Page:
After Rajasthan, I headed north to Himachal Pradesh to research farming methods for a potential new business importing organic spices to the United States. I stayed in a small village outside of a town called Una, with Raj, a driver for One Love Tours, and his family. Raj’s family farms several pieces of land near Una and they grow Himachal Pradesh’s staple crops: wheat, mustard, and barseem (clover for cattle or water buffalo).
I spent four days with Raj’s family and I started to get a feel for the rhythms of village life. Every morning begins with milking the buffalo, lighting the fire for the cooking stove, and getting breakfast started. Breakfast is standard North Indian fare: whole wheat chapati (flat bread), dal ( a watery but well seasoned stew of lentils), and fresh yogurt.
Like many families in this part of India, Raj’s family keeps a water buffalo. Water buffalo produce more milk with more milk fat than cows, which makes them the preferred dairy animal in villages. Unlike cattle, it is also legal to slaughter water buffalo in India. This is why you see hundreds of cattle roaming the streets, but rarely a buffalo. When you buy milk at the store, it is a mix of water buffalo and cow’s milk unless clearly specified. This was my first exposure to 100% water buffalo yogurt. This yogurt had a grainy texture and (for me) an unappetizing aftertaste of a smoked Gouda cheese. The taste might have been flavor from the milk, or the bacteria in the yogurt culture might have been the cause, but when it comes to yogurt, I’m a cow girl all the way!
Raj has two sisters and because it is the responsibility of the oldest son to take care of his parents, Raj’s mother and father live with his family. I slept in the family’s living room/master bedroom which I shared with Grandmother and the Raj’s sons Gorab, age 10, and Sorav, age 9. I don’t think that privacy exists in a village home, but because of that, people are respectful of one another. It didn’t take long for me to feel like family. At first Raj’s wife was very shy around me, but after I told her she was my favorite cook in all of India (which is true) and let her fix my hair, she warmed up to me and by the end of my visit she offered to come to America to be my wife. I enjoyed spending time with Raj’s children. We played games and they helped me learn Hindi and I helped them with their English.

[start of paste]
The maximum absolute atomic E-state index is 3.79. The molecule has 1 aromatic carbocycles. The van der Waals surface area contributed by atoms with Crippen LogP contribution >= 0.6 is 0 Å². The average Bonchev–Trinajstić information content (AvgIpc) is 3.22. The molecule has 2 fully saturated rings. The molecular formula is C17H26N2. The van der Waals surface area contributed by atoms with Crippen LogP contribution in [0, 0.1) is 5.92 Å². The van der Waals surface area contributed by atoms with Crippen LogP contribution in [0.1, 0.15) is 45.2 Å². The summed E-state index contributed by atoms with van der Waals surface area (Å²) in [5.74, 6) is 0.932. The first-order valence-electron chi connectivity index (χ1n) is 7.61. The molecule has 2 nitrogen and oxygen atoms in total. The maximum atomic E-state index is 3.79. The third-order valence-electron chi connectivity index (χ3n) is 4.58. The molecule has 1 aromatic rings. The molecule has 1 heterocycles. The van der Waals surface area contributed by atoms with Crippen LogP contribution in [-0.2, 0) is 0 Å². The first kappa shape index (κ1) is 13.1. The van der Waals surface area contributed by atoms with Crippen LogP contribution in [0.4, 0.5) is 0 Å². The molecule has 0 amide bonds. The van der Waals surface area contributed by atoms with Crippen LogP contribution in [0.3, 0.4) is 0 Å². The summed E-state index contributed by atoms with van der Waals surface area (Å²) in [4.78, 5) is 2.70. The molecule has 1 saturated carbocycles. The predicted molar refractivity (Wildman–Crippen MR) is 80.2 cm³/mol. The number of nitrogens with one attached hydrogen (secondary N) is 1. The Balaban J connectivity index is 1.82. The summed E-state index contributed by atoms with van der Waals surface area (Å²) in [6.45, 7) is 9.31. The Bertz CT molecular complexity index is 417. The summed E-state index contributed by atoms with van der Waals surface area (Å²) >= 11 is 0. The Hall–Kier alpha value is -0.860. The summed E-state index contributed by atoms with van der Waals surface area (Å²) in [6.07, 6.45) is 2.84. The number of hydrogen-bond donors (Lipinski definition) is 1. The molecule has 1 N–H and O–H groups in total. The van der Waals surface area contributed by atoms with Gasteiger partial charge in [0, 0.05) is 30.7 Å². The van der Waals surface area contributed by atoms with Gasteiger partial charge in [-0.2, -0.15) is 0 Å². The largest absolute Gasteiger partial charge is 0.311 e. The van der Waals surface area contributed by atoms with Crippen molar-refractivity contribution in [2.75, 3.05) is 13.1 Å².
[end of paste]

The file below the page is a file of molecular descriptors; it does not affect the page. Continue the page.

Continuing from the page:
Raj took me to meet both of his sisters and his aunt and their respective families. They each lived in a neighboring village and I was the first foreigner that many people had met. This made me an instant celebrity. In one village, I had a pack of twenty kids following me around. My celebrity was made even more overwhelming by the fact that they don’t speak much English in the villages and I couldn’t really communicate with my new fans. My camera bridged the communication gap most of the time. People love seeing pictures of themselves and many people wanted their picture taken with me. I felt like my own paparazzi.
Raj’s niece, Razni, my new friend and guide helped translate and take photos. She was a great help and a very sweet person. Razni is a modern village woman. She lives at home with her mother, attends college to learn computer programing, works as a beautician, and a secretary, and takes care of her mother and their water buffalo, and she is only 22 years old. She introduced me to all her friends in the village. The experience was really amazing, but also exhausting and whenever I looked tired, which was often, Razni would ask me in her limited English, “Are you boring?” when she meant, “Are you bored?”
Most village women spend time attending to the needs of daily life, growing food, cooking food, washing clothes and taking care of water buffalo. Razni took me with her to cut barseem for the water buffalo, which most women spend part of their day doing. Her brother, who is a tailor, made me a “punjabi suit,” and I got a lot of attention out in the field. I enjoyed being in the fields with the people of the village, mostly women, who visit with one another while they work. It is true that people’s lives are filled with hardship, they are also peaceful and happy. I felt fortunate to experience this part of village life and understand the simple joys that people cultivate in their lives every day.
All over India, people carry anything that weighs over fifteen pounds on top of their heads. They often walk a couple of kilometers from the field to their home with these heavy loads. I can’t get enough pictures of people carrying things on top of their head, but I don’t always get the opportunity to get a good photo. These photos start to convey the amazing feats women perform here every day, and their clothes always look clean! I am absolutely in awe of Indian women.